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dc.contributor.authorDriezen, Pete
dc.contributor.authorGuindon, G. Emmanuel
dc.contributor.authorHammond, David
dc.contributor.authorThompson, Mary E.
dc.contributor.authorQuah, Anne C.K.
dc.contributor.authorFong, Geoffrey T. 21:47:04 (GMT) 21:47:04 (GMT)
dc.description.abstractBackround: The availability of contraband cigarettes provides incentives for price-sensitive smokers to reduce their monetary costs of smoking. The objectives of this study were to examine whether Canadian smokers’ geographic proximity to First Nations reserves and attempts to quit smoking influenced the likelihood of purchasing lower-cost cigarettes from reserves. Methods: Data were from the International Tobacco Control (ITC) Canada Survey, a prospective survey of Canadian adult smokers conducted from 2002 to 2014 using telephone and online interviewing methods. Analysis was restricted to smokers from Ontario (n=2105) and Quebec (n=1427) participating in at least one survey wave. Smokers’ postal codes were used to calculate distance to the nearest reserve. Weighted logistic generalised estimating equations (GEE) regression examined the linear relationship between distance and the log odds of last purchasing cigarettes on reserve in each province. GEE models also examined the relationship between past-year quit attempts and the log odds of on-reserve purchasing. Results: Controlling for other factors, from 2002–2014, smokers from Ontario who lived 10 km closer to reserves than otherwise similar smokers had significantly higher odds of last purchasing on reserve (OR ranged from 1.16 to 1.65). Distance had little effect on smokers’ purchasing behaviours in Quebec. Moreover, in Ontario, for every 10 km increase in distance, smokers who did not try to quit had significantly greater odds of purchasing from a reserve than smokers who tried to quit (p=0.002). Conclusion: In order for tobacco taxation policies to achieve their maximal benefit, governments must limit potential sources of lower-cost cigarettes. Collaborative governance arrangements can ensure tobacco products sold on reserve to non-Indigenous people are appropriately taxed while allowing First Nations communities to keep the revenue generated by such taxes.en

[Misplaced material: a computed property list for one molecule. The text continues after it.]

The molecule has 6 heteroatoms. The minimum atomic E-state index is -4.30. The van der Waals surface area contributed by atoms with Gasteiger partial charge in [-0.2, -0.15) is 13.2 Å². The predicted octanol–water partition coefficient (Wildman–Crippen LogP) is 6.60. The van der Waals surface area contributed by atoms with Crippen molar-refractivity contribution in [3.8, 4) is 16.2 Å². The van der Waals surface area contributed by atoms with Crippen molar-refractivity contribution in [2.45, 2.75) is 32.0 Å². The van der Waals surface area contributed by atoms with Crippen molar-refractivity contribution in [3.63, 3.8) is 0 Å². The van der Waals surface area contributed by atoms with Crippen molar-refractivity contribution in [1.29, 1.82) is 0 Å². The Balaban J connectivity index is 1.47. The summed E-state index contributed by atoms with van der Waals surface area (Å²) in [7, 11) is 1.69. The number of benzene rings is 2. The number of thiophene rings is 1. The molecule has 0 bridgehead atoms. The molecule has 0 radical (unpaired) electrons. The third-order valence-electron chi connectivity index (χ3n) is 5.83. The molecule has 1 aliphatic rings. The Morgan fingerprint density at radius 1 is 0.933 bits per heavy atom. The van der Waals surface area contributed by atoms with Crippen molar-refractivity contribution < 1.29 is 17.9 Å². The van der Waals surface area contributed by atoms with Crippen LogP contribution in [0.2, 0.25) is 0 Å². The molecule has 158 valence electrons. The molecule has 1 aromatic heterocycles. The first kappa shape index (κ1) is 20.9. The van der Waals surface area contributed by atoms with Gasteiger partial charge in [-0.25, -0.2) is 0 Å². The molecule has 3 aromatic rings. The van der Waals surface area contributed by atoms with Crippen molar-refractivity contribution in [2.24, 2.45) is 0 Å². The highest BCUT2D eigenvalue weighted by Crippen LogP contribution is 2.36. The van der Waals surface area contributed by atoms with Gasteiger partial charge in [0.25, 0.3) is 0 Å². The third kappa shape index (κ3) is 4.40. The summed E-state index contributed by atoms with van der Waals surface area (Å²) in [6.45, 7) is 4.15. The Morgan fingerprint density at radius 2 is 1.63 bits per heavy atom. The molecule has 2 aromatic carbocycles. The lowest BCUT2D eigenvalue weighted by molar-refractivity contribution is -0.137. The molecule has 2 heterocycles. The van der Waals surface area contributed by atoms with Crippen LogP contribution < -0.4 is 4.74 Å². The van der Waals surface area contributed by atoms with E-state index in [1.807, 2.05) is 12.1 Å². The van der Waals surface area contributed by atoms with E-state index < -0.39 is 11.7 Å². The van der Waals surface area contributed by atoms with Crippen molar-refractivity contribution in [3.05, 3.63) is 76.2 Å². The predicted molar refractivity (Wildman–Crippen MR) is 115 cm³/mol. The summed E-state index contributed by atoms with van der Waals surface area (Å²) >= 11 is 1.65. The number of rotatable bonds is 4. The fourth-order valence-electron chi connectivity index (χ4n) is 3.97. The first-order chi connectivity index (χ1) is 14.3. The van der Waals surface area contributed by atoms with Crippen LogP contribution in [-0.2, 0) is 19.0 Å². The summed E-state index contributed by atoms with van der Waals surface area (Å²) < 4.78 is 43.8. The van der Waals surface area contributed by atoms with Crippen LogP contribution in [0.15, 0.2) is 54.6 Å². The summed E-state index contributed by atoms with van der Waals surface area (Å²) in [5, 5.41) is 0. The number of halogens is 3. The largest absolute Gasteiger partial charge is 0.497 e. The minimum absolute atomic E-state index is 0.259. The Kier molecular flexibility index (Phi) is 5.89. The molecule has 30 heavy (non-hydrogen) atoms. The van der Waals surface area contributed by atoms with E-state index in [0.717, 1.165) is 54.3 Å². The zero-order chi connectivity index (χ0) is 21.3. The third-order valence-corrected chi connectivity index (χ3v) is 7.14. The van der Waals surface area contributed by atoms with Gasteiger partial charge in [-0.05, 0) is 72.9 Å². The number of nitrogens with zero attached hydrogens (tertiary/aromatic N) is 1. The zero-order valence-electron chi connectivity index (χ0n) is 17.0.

dc.description.sponsorshipUS National Cancer Institute || Canadian Institutes of Health Research || Canadian Tobacco Control Research Initiativeen
dc.relation.ispartofseriesInternational Journal of Drug Policy;
dc.rightsAttribution 4.0 International*
dc.titleContraband Cigarette Purchasing from First Nation reserves in Ontario and Quebec: Findings from the 2002–2014 ITC Canada Surveyen
dcterms.bibliographicCitationDriezen, P., Guindon, G. E., Hammond, D., Thompson, M. E., Quah, A. C. K., & Fong, G. T. (2020). Contraband Cigarette Purchasing from First Nation reserves in Ontario and Quebec: Findings from the 2002–2014 ITC Canada Survey. International Journal of Drug Policy, 75, 102612.
uws.contributor.affiliation1Faculty of Applied Health Sciencesen
uws.contributor.affiliation1Faculty of Artsen
uws.contributor.affiliation2Public Health and Health Systems (School of)en

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